We heard concern regarding trainee numbers, capacity to train and we were asked what the College’s strategy is to address this.
We recognise Fellows are being asked to do more work within our health systems and increasing the number of trainees is another pressure point for Fellows and trainees alike. We have been working for some years on a solution for managing selection into training. Predicting future need for health services and matching training to demand is difficult; demand is modelled at up to twenty-year intervals by the Commonwealth Government in Australia and is particularly challenging in relation to the physician workforce. We participate in national strategic planning forums that look at available data and attempt to forecast medical workforce demand by specialty groups. We hope to achieve more robust modelling through our continuing work with the government which will inform our understanding of the demand for the physician workforce and implications for training capacity.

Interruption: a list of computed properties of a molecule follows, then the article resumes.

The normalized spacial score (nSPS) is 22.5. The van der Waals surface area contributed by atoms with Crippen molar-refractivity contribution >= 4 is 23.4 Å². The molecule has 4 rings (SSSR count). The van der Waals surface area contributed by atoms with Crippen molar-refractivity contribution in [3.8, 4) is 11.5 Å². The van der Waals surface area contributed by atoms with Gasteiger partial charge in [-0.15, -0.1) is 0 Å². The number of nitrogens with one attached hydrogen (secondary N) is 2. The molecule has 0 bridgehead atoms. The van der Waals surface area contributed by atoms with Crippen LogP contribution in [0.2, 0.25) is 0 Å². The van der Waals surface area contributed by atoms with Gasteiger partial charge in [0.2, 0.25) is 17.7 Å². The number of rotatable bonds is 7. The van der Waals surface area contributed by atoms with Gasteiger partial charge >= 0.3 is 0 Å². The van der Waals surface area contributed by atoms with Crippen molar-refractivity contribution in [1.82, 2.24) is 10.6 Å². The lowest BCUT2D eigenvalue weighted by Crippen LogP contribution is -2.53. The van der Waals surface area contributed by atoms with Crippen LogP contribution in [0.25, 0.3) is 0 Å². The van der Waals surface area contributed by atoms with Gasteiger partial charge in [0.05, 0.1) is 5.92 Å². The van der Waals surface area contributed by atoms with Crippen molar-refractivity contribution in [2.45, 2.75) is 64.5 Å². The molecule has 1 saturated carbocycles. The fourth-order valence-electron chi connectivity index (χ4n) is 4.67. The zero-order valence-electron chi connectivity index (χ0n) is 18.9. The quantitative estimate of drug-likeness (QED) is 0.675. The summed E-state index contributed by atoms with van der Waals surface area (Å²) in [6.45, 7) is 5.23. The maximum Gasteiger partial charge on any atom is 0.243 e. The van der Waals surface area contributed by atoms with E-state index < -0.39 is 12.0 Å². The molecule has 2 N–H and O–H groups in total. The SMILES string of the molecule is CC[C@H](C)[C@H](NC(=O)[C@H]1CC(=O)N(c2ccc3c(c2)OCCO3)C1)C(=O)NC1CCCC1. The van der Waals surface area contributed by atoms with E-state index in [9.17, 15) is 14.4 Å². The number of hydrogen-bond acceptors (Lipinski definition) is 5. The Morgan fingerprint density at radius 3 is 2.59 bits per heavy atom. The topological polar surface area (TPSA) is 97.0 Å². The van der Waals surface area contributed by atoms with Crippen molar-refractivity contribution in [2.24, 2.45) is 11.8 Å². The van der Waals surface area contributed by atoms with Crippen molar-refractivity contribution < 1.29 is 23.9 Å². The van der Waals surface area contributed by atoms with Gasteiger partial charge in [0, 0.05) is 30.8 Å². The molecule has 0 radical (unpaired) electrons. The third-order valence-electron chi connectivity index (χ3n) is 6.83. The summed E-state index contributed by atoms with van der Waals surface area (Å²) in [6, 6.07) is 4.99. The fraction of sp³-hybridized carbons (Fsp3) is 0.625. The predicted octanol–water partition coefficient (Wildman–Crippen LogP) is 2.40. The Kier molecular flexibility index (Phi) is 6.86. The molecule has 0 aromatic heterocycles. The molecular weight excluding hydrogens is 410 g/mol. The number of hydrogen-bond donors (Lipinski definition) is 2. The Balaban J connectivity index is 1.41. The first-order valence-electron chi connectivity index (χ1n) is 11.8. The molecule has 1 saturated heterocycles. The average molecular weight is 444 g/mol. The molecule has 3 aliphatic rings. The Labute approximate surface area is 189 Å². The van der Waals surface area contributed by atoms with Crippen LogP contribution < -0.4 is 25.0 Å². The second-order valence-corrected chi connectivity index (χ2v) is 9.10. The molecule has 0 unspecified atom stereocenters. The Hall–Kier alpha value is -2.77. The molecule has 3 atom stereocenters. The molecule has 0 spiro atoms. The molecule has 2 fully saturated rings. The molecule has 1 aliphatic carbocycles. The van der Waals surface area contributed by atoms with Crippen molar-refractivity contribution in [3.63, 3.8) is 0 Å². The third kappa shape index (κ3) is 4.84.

We also continually review our training site accreditation standards to provide guidelines for safe training. This is the primary influence we can offer at present.
We heard that productivity demand on physicians from health departments coupled with growing service demand is affecting their capacity to train, and there are growing concerns around the system’s ability to deliver the clinical exam. Trainees continue to question the value for money they receive for their training fees.